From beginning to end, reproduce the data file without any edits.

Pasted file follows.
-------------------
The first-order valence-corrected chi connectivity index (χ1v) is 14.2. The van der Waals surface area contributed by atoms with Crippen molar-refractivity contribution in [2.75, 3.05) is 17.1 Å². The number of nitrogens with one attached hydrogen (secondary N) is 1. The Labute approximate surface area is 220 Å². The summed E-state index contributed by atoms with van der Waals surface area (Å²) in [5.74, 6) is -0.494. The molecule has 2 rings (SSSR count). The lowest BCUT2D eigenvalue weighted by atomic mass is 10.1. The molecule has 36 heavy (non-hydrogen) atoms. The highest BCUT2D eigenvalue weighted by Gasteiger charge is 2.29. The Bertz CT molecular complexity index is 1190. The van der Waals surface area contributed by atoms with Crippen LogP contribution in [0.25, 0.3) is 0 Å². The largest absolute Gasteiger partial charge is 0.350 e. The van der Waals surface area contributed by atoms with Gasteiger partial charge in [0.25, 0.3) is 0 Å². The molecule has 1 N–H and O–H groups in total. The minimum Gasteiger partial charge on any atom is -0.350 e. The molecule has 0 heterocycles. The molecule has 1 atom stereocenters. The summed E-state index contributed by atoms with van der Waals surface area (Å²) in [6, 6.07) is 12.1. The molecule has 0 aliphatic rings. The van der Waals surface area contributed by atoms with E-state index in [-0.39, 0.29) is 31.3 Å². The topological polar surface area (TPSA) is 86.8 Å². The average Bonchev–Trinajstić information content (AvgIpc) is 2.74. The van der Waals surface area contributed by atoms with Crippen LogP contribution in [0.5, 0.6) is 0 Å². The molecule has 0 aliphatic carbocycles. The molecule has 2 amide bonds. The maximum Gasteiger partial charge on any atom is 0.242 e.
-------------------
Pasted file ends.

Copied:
The first-order valence-corrected chi connectivity index (χ1v) is 14.2. The van der Waals surface area contributed by atoms with Crippen molar-refractivity contribution in [2.75, 3.05) is 17.1 Å². The number of nitrogens with one attached hydrogen (secondary N) is 1. The Labute approximate surface area is 220 Å². The summed E-state index contributed by atoms with van der Waals surface area (Å²) in [5.74, 6) is -0.494. The molecule has 2 rings (SSSR count). The lowest BCUT2D eigenvalue weighted by atomic mass is 10.1. The molecule has 36 heavy (non-hydrogen) atoms. The highest BCUT2D eigenvalue weighted by Gasteiger charge is 2.29. The Bertz CT molecular complexity index is 1190. The van der Waals surface area contributed by atoms with Crippen LogP contribution in [0.25, 0.3) is 0 Å². The largest absolute Gasteiger partial charge is 0.350 e. The van der Waals surface area contributed by atoms with Gasteiger partial charge in [0.25, 0.3) is 0 Å². The molecule has 1 N–H and O–H groups in total. The minimum Gasteiger partial charge on any atom is -0.350 e. The molecule has 0 heterocycles. The molecule has 1 atom stereocenters. The summed E-state index contributed by atoms with van der Waals surface area (Å²) in [6, 6.07) is 12.1. The molecule has 0 aliphatic rings. The van der Waals surface area contributed by atoms with E-state index in [-0.39, 0.29) is 31.3 Å². The topological polar surface area (TPSA) is 86.8 Å². The average Bonchev–Trinajstić information content (AvgIpc) is 2.74. The van der Waals surface area contributed by atoms with Crippen LogP contribution in [0.5, 0.6) is 0 Å². The molecule has 0 aliphatic carbocycles. The molecule has 2 amide bonds. The maximum Gasteiger partial charge on any atom is 0.242 e.